Prices Spike Affect Cost of Living 1917
The big issue 100 years ago was the cost of living in 1917 and the availability of food and coal due to the First World War. It was a theme that was clearly evident as stories were appearing weekly. Sugar beets were being sold by local farmers to processing companies for $8 a ton.
Prices Affecting the Cost of Living in 1917
Back in 1917, if you were making $700 year, you were doing about average. Gas was 15 cents a gallon. A first class stamp cost 2 cents. A new house cost about $3,300.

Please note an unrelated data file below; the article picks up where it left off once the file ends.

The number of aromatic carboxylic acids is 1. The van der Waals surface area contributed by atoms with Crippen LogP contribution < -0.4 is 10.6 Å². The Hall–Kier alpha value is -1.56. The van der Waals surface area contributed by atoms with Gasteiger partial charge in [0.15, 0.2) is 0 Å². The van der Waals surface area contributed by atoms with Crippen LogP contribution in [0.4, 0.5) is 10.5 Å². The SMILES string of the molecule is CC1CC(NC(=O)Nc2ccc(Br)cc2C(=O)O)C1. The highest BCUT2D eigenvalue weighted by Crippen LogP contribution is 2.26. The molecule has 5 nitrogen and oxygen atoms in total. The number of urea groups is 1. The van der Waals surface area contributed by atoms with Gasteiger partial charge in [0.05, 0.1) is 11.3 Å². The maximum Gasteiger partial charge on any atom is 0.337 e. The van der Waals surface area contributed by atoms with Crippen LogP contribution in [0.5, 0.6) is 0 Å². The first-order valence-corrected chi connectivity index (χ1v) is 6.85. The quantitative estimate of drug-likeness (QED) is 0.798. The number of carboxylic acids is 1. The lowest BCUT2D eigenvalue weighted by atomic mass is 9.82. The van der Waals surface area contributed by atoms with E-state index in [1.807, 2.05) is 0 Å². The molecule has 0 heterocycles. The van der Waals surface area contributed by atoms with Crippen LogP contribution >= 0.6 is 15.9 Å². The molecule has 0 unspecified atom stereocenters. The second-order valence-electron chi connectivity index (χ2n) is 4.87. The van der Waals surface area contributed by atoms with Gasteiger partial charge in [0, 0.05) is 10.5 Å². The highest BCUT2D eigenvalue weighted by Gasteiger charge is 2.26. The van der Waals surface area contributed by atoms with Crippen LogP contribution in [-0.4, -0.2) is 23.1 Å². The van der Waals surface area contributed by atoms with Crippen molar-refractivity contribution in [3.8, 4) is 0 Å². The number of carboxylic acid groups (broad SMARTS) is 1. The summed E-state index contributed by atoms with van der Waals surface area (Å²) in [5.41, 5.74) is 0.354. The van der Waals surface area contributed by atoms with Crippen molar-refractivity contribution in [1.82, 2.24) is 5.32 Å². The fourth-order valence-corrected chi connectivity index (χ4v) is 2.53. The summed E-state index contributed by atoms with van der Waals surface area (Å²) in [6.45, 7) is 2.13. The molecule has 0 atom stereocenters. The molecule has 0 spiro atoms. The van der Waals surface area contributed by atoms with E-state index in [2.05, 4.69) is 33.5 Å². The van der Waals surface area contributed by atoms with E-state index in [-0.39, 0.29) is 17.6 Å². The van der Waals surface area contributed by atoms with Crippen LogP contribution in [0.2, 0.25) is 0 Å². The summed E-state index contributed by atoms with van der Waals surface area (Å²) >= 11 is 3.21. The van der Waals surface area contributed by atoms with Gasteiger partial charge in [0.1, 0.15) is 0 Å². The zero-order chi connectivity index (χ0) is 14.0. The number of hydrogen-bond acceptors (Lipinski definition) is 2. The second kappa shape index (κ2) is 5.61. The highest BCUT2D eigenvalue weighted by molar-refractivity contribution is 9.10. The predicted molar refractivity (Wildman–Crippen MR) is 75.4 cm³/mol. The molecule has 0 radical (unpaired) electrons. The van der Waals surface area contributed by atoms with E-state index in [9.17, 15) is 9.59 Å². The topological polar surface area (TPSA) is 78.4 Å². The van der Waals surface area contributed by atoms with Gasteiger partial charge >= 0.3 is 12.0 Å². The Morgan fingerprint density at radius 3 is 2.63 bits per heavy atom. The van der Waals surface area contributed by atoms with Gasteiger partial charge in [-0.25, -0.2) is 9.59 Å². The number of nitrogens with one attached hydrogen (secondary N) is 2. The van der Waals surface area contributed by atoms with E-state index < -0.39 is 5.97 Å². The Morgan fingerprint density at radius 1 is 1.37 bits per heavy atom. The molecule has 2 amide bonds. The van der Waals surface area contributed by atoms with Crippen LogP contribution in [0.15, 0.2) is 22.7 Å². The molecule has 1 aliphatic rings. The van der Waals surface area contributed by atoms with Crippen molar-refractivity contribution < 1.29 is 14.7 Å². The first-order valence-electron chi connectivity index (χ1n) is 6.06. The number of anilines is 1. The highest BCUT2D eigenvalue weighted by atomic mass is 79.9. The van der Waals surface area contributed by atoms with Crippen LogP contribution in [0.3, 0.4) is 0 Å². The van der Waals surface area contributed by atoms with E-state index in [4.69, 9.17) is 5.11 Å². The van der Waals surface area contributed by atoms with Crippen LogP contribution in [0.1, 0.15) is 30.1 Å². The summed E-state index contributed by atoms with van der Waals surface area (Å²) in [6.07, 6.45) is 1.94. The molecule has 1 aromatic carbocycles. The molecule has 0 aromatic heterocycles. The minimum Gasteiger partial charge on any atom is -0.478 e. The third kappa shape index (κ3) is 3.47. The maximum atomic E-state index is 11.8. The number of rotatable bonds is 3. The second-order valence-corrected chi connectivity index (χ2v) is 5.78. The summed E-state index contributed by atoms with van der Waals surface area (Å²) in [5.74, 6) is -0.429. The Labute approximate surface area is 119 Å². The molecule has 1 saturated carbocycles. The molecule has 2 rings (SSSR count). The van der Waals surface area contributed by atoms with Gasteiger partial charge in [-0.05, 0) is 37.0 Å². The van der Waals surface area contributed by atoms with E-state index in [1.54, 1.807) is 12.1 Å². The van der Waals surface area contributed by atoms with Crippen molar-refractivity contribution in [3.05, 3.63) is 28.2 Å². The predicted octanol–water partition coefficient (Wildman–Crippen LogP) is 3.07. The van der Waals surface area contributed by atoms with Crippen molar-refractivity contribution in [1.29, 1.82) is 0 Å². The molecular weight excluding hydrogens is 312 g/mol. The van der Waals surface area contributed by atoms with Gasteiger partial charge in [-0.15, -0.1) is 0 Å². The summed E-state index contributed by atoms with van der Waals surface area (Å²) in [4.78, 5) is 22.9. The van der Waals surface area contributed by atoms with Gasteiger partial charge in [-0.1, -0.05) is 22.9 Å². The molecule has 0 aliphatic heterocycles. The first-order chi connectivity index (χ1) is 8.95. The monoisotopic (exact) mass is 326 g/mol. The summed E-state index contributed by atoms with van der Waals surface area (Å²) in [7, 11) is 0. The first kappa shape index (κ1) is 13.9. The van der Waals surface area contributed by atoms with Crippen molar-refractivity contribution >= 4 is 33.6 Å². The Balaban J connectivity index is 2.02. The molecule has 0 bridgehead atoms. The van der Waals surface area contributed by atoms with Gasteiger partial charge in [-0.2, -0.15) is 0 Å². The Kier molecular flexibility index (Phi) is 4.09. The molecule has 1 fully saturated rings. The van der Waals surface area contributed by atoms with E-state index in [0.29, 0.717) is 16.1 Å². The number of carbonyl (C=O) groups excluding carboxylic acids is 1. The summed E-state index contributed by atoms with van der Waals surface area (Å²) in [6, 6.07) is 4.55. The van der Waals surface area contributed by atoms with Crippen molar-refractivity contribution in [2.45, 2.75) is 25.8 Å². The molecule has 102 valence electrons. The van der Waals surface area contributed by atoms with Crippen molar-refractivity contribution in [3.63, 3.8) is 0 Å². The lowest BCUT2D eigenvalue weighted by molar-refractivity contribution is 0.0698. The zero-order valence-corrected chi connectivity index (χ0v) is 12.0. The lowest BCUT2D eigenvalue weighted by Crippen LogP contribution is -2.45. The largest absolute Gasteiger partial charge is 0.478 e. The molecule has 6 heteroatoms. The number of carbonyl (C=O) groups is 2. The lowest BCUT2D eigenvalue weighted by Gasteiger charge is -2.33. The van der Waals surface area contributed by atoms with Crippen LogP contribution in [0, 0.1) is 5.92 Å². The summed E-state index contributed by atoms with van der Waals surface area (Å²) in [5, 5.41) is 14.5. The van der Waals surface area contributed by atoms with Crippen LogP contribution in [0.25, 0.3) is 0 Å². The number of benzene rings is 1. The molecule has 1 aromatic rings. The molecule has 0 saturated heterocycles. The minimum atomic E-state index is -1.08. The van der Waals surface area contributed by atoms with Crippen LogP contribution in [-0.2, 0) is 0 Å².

The cost of living 1917 is closely aligned with the census statistics on prices for 1915 include:
- Loaf of bread: 7 cents
- Dozen eggs: 34 cents
- Quart of milk: 9 cents
- Pound of steak: 26 cents
The average price of a car in the US was about $400 ($8,900 in todays dollars when adjusted for inflation). The average hourly wage was 22 cents an hour. (About $5 in todays dollars). In 1917 traffic in New York city showed more cars than horses for the first time.
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